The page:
New York Times environmental writer Andrew Revkin wrote on the paper's Dot.Earth blog, "Transparency and peer review matter in considering the merits of the science" cited by both sides of the debate. He had complimented a University of Texas Energy Institute report that downplayed fracking consequences, then discovered the lead researcher's ties to the gas industry weren't mentioned in the report, "leaving it up to journalists and watchdogs to reveal."
|Photo: America's Natural Gas Alliance|
A recent Duke University study on fracking said some Pennsylvania aquifers might be at risk of contamination, but Independent Oil and Gas Association of New York geologist Tom Johnson told David Bertola of Buffalo Business First that the study raises many questions. “To me, the story here is not even so much about what is said in the paper, it’s a matter of some researchers here that put out an article is full of innuendo,” Johnson said. “They admit in several places that there’s more study that needs to be done.”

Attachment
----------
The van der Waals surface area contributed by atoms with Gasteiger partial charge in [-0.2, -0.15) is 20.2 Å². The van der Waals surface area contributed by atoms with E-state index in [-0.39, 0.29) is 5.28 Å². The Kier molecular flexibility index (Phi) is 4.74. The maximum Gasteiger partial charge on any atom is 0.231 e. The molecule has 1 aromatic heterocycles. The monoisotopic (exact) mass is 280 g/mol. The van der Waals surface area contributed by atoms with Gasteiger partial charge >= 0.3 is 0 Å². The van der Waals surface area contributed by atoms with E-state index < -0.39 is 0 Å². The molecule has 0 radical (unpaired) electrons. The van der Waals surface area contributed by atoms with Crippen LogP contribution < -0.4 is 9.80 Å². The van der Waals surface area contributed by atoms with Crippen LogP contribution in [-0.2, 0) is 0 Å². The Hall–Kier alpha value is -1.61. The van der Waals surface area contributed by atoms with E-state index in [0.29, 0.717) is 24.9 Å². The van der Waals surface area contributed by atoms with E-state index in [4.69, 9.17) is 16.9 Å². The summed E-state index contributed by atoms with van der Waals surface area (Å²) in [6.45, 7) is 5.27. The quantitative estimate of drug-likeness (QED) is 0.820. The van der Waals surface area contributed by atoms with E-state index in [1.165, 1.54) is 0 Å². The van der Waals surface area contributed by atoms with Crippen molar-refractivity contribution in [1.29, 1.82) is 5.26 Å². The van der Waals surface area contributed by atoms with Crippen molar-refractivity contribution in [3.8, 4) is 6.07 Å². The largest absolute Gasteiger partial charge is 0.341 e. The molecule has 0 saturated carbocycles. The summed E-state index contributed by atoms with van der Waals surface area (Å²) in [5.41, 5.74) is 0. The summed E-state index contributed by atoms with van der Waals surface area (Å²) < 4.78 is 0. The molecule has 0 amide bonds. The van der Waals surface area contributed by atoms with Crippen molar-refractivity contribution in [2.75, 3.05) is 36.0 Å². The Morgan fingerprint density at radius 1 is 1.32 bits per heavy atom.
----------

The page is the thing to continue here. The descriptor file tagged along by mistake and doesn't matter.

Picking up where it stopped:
Some research is conducted by university professors, but is funded by the gas industry to help prove its claims about the safety of fracking, Jim Efstathiou of Bloomberg reports. A 2009 study predicted that drillers would avoid Pennsylvania gas fields if the state taxed their industry (as every other state does), and lawmakers voted against the tax. But Efstathiou notes the study was commissioned by drillers and led by an industry-friendly economist. Gas drillers "are taking a page from the tobacco industry playbook: funding research at established universities" that will counter critics' concerns, he writes.
Inside Higher Ed's Kaustuv Basu delved further into how the fracking battle is increasingly being fought at universities. A forthcoming study in New York says newborn babies' health is adversely affected by fracking, and Laura Olsen of the Pittsburgh Post-Gazette reports that officials in Washington County, Pennsylvania, are beginning a one-year air quality study near several gas-drilling sites. Meanwhile, the Obama administration refused to take a side in the debate, as the government continues its review of fracking risks, Peter Behr of Energy and Environment News reports(Subscription may be required).